10 August 2005

The Web

Seeing a turnaround

Parliamentary secretary Tonio Fenech talks about the pre-budget consultation document and gives his views on the current economic scenario.
The parliamentary secretary believes there is a turnaround in the economy even if government remains concerned with the sluggish growth and rising inflation.
Fenech argues that despite negative growth in the first quarter, the GDP has to be analysed according to its components which indicate that government’s control on expenditure has had a negative impact on growth.

Government is asking for reactions and submissions to the pre-budget document but during the press conference that launched the five year plan, the Prime Minister made ample critical references to “opinion makers” who have expressed a negative outlook of the economy. Lino Spiteri made reference to this seemingly contradictory position in one of his writings. Why the criticism of opinion makers?
I don’t think it was criticism, rather the Prime Minister referred to certain remarks made. The Prime Minister talked in generic terms and probably Lino Spiteri took the remarks as reference to his writings. Lino Spiteri is one who adopts a constructive approach when criticising and his arguments even about the pre-budget document raised certain question marks that are understandable.
But government feels that there is a general tendency in the country to look at the negative side of things ignoring the positive aspects. This could be a writer’s personal attitude and I do not believe that in most cases it is the fruit of some hidden agenda.
We have to keep in mind the running joke among economists that if one were to put five economists in a room, the result would be six different opinions. What one economist says does not necessarily represent the whole picture. Given we are a small country, when one or two economists express their negative views then automatically the economy is perceived as going through a bad patch.
The pre-budget plan tries to give an objective overview of the economy and raises issues which are preoccupying government such as inflation. Economic growth which is not what we desire is also an issue of concern but it does not mean that because our GDP has not increased statistically the economy has not grown.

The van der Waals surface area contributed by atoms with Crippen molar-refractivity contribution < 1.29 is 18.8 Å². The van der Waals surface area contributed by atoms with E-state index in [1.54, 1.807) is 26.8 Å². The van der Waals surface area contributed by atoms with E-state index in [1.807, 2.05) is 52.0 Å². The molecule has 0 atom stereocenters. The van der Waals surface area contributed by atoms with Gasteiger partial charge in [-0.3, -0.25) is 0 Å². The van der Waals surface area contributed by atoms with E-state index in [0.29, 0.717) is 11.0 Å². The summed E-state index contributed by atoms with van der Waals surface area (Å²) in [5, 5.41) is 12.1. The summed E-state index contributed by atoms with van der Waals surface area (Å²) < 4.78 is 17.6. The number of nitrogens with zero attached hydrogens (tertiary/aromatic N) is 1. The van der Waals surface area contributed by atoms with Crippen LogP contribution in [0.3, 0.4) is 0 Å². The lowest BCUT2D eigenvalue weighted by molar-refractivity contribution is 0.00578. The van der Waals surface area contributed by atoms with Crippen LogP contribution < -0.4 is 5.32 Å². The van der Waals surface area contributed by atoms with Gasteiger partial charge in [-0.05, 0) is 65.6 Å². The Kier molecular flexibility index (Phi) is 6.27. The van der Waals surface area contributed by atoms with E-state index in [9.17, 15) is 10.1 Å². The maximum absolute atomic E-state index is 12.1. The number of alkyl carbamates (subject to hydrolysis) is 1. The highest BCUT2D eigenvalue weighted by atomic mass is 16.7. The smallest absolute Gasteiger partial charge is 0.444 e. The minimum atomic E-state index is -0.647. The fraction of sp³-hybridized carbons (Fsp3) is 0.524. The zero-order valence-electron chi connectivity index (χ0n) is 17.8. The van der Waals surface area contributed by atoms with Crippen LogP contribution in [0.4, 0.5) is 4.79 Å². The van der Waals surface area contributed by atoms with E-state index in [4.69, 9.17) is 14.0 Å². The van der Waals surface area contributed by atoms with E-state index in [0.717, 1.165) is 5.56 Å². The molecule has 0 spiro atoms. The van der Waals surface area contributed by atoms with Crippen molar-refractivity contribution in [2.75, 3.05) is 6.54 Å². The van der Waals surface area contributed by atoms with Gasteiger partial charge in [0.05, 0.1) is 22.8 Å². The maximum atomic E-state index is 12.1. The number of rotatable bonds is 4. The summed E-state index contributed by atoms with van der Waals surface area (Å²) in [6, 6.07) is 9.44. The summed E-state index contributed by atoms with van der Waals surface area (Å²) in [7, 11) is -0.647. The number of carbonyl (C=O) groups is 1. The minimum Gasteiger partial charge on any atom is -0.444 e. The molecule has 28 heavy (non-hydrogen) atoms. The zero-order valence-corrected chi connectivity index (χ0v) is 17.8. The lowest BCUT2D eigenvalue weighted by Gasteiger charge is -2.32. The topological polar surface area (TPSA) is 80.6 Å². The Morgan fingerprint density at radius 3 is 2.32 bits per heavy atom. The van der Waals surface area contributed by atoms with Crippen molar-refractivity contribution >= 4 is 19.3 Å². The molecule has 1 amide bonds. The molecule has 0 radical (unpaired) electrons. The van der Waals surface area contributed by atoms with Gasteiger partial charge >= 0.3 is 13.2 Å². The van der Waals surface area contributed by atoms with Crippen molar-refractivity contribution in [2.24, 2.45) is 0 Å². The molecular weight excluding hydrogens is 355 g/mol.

We have to look at the individual components of what constitutes GDP. It is made up of all the wages paid to employees and the profits declared in the country for a particular period. If wages and profits do not increase the analysis will indicate an economy that is not growing. That is an understandable statement on a technical level.
But we have to understand which components are not growing. If wages in the public sector are not increasing economic growth can be hampered. Should government raise public service wages or employ more people simply to increase the GDP?
If we are to be consistent with the objective that government has to reduce its expenditure to give the economy more space to grow and eventually lessen the tax burden, that would in the short term have a negative impact on GDP.

You don’t seem worried by the economic situation. Is it a contained problem?
There are a number of indicators that show there is a turnaround in the economy. For the first six months of the year unemployment decreased by 1,000 and is now established at one of the lowest levels for the past three years. This goes to show that the economy is generating jobs.
Increases in government revenue were registered in the first half of the year from income tax and VAT over projected figures as opposed to year-on-year figures, where it would be obvious that VAT collected this year is higher because of the increased rate.
This is an indication that consumption is up and importation levels are being sustained.
Government finances are also on target as projected in the last budget.
The government is not trying to depict a rosy picture as if we can go on holiday for the next two years, but we have to state all the facts.
Government has adopted certain measures and taken hard decisions but we are also reaping positive results from them. We cannot speak solely of doom and gloom.

Both Lawrence Gonzi and yourself have attributed higher inflation to price rigidities, government-induced costs and rising fuel costs but you have not reacted to the argument that the investment registration scheme may have prompted people to repatriate money fuelling consumption and cranking up inflation in the process. How do you react to this argument?
The recent registration scheme witnessed the registration of around Lm130 million but not more than Lm17 million were effectively repatriated. People opted to register and regularise their position but preferred leaving their money in foreign investments. We do not believe that the inflation over the last six months was brought about because of repatriated funds. The registration scheme closed at the end of June and people left it for late to register their funds. It is not as if they started repatriating funds from the beginning of January.
The inflation in the property market last year may have been caused by the previous registration and repatriation scheme of 2003 with excess liquidity being invested in property.
We have conducted a detailed analysis of the inflation we are experiencing now and there are a number of factors that have contributed including government-induced costs. The surcharge on utilities has had an impact on inflation but it was required to stave off higher fuel costs.
But we also noted increases in a number of products which were not linked to higher fuel costs. We are talking of everyday products such as detergents, shampoos, toothpastes and coffees. Surveying international prices showed us that in some instances products were experiencing price reductions abroad while here in Malta their prices were rising.